State senators are debating whether voters should be asked to make an adjustment to their term limits.
Well, not exactly their term limits.
Sen. Paul Schumacher of Columbus tells colleagues his constitutional amendment, LR 7 CA, would have no effect on any of them, only future lawmakers who would see the limit of two, four-terms expanded to two, six-year terms.
“This question should be presented to the voters,” Schumacher tells colleagues during floor debate. “It’s their decision and it’s the only way they’re going to get to make it.”
Many senators back the change, stating experience is needed to be effective in the Unicameral. They argue a maximum of eight years doesn’t provide the time needed to adequately represent the people of Nebraska.
Sen. Mike Groene of North Platte notes he served as the treasurer of Nebraskans Against Amendment Three: Save Term Limits, which campaigned against the last proposed change to legislative term limits. Nebraskans defeated that measure by a 65% to 35% margin, though proponents of the latest suggested change are quick to point out that measure also had a salary increase attached to it.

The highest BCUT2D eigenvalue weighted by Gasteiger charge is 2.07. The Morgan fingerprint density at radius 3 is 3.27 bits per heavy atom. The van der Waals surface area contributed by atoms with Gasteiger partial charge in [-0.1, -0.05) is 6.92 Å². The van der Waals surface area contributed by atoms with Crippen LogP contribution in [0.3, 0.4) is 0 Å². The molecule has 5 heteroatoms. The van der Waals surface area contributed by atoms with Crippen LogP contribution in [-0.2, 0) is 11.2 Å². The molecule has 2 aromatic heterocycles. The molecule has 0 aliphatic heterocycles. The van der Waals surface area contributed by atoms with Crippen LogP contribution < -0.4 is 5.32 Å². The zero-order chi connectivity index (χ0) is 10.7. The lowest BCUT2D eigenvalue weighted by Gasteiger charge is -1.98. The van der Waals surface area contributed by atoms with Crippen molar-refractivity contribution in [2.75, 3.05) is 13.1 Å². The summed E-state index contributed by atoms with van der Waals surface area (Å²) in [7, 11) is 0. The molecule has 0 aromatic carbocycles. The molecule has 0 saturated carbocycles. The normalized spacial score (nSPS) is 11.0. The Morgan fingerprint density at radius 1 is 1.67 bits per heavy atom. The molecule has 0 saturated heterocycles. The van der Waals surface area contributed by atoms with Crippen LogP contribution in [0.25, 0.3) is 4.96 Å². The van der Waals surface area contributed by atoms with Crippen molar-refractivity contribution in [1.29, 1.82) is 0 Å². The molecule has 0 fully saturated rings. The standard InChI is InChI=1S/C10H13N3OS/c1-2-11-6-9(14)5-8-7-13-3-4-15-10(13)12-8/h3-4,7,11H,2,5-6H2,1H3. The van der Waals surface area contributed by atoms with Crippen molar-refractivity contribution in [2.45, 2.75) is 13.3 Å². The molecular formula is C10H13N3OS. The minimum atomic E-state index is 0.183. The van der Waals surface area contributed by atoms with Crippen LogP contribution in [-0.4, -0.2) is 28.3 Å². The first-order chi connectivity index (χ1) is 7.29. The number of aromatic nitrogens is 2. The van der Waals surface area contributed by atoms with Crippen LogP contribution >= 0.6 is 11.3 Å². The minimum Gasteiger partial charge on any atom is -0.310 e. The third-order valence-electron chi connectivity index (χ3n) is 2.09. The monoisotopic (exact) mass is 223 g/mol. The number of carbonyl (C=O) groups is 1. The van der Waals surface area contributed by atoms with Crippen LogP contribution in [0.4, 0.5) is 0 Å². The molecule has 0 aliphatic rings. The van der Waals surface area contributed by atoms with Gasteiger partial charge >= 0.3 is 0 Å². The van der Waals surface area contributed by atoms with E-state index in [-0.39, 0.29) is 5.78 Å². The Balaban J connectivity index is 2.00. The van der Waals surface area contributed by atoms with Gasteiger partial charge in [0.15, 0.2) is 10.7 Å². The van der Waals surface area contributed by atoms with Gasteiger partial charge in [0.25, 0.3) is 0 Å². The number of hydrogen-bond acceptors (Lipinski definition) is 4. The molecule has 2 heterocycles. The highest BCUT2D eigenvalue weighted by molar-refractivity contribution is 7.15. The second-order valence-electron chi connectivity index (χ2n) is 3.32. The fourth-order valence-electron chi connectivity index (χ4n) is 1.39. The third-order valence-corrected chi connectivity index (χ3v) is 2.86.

Groene says he has become even more convinced that term limits work since becoming a member of the Unicameral.
“Eight years you stay closer to the people than you do the institution,” Groene tells colleagues. “Yes, this is a great institution, but it doesn’t exist for the sake of the institution. It exists for the sake of the citizens of Nebraska.”
Current legislative term limits limit state senators to two consecutive four-year terms. After serving eight years, senators can run for re-election after sitting out a term.
The controversy that erupted over remarks made by Sen. Ernie Chambers of Omaha sidetracked debate on the issue. Legislators might well return to the issue today.
AUDIO: Brent Martin reports [:45]